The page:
Rossini: Complete Overtures, Vol. 4 - Il barbiere di Siviglia; Il Turco in Italia; Sinfonia in E flat; Ricciardo e Zoraide; Torvaldo e Dorlis
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The fourth and final release in this series of Giacomo Rossini's complete overtures. Includes the overtures to Il barbiere di Siviglia and Il Turco in Italia, among other works. The Prague Sinfonia Orchestra is led by conductor Christian Benda.
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In fairness Marriner includes the brief introduction to the incidental music to Edipo a Colono and the spurious if melodic overture to Il Viaggio a Reims, both of which are not included in the Naxos compilation. (For the record the so called overture to Viaggio was culled from the ballet music from Le Siege de Corinthe by unknown hands.) Incidentally neither set includes the introductions to the various cantatas composed by Rossini. One additional plus for Marriner concerns the fact that he includes the reprise of the march theme and opening chorus that follows the lengthy introduction to Ricciardo e Zoraide. This brings the piece to its rightful conclusion. Benda leaves us hanging in the lurch as he ends the piece in an unsatisfyingly abrupt manner.
Those who have read my previous reviews of this series know of my enthusiasm based on the fact that the pieces are all given very theatrical readings as opposed to the relative suaveness of Marriner and the fact that many of the scores used by Marriner are based on unauthentic editions... two examples being L'Italiana in Algeri and La Gazza Ladra. True they might not replace some old favorites and it might be wise to supplement this set with the classic versions of Toscanini or perhaps another favorite conductor. However, likewise many of those readings, and especially those predating 1980 are often also based on corrupt scores. Most of what is recorded here takes advantage of more up-to-date scholarship.
In summary, this final installment gives dynamic readings that will give your woofers quite a workout. In addition, the passages involving trombones penetrate deeply and excitingly through the orchestral fabric. A major disappointment is the absence of what has been noted above as missing. Furthermore, there certainly was more than enough room for all to have been included. For those who don't have Marriner this is probably the better bet. For those who do, and I can certainly appreciate Marriner's alternative approach as being valid, this set will give additional insight into these miniature symphonic gems.
(Addendum: Regarding my rating, I really would like to downgrade this set at the very least a half star star for what is missing. However, since that omission is not a sin of commission I am 'rounding off' my rating of four and a half stars to a full five.)
In The Barber of Seville we get a typically robust, responsive reading from Maestro Benda. As it is a lively comic opera, the overture follows suit, with Benda providing a good dose of smart theatrics, yet without in any way exaggerating the music. While I still wouldn't say I liked his interpretation any better than those I mentioned above, when you consider that it comes with a full complement of more-obscure overtures, it might find a home with dedicated Rossini fans.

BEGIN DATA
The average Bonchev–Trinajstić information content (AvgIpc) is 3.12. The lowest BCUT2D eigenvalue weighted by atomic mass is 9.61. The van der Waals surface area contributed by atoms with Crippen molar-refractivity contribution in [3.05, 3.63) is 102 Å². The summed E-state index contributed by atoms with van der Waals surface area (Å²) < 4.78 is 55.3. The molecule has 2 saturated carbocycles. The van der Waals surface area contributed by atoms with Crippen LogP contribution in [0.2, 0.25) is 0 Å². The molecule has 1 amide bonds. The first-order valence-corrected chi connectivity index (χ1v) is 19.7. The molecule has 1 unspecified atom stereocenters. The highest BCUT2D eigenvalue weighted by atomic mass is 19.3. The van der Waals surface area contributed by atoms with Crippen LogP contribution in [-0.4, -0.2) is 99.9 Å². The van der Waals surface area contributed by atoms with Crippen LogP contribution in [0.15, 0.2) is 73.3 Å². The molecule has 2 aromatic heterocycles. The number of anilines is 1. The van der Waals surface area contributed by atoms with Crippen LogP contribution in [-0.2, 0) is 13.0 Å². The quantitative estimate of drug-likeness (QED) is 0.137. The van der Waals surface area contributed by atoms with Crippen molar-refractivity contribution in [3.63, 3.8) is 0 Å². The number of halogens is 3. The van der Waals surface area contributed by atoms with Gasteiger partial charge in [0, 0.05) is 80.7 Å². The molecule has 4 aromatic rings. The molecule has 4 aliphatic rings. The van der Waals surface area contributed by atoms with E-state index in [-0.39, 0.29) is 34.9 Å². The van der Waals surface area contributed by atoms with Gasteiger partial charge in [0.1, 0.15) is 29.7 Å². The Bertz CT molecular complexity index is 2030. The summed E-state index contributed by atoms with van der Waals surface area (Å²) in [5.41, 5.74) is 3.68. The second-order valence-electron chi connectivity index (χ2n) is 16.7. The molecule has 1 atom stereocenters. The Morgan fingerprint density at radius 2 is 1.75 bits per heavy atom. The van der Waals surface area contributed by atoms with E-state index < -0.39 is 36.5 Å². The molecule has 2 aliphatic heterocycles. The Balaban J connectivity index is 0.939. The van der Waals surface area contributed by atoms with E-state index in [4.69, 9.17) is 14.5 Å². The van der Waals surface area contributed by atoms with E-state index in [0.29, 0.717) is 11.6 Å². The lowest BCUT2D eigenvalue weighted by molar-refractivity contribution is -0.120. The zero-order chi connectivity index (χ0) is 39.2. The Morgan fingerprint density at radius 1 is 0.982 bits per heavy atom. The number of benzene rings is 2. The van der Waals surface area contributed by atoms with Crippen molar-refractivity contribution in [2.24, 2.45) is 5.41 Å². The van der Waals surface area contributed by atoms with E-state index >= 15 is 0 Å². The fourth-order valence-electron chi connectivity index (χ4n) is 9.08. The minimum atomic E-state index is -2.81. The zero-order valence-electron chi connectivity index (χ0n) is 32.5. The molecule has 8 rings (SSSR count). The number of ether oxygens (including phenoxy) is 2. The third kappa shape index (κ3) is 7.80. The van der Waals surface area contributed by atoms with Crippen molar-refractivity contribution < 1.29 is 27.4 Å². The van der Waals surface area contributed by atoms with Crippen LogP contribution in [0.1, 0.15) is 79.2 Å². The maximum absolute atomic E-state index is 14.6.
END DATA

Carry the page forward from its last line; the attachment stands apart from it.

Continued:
Likewise, The Turk in Italy is a comic affair, and Benda treats it so. If anything, he plays up the contrasts even more in this one than he did in The Barber, making it another delight, frolicsome and energetic.
And so it goes: eight selections, two of them familiar and six of them less so. For example, the Sinfonia in E flat Major dates from Rossini's student days, but he reused it several times over in other overtures. It's actually quite charming in its original version, and Benda appears to make the most of it.
The other items include Riccardo e Zoraide, Torvaldo e Dorliska, Armida, Le Comte Ory, and Bianca e Falliero. Of them, Armida pleased me the most with its steady march rhythms, which Benda emphasizes slowly and dramatically before the action starts later in the piece.
The Prague Sinfonia Orchestra, a smallish group in their performances here, judging by the booklet picture of them, sound both rich and crisp in their presentation. They seem an ideal ensemble for the likes of Rossini and his music.
The sound is very clean, with little overhang or veiling, yet there is a small degree of hall resonance, too. The miking is fairly close, revealing a modest degree of inner detail and reproducing a healthy dynamic range and impact. Bass and treble extension are pretty good as well, making this another deserving sonic entry in Benda's Rossini series.
So, is Benda's Rossini complete set worth the price of four discs? I'd say yes, at least for the listener wanting more than the standard fare. Marriner's competing earlier set fits on three discs but isn't quite as thorough as Benda's, which includes darn near every overture and introduction Rossini wrote. What's more, even though some other conductors may be more colorful, more dynamic, or more refined in the material, Benda provides thoughtful, unobjectionable performances. Then add in the sturdy, modern sound, and, yeah, I'd say it's a worthy set.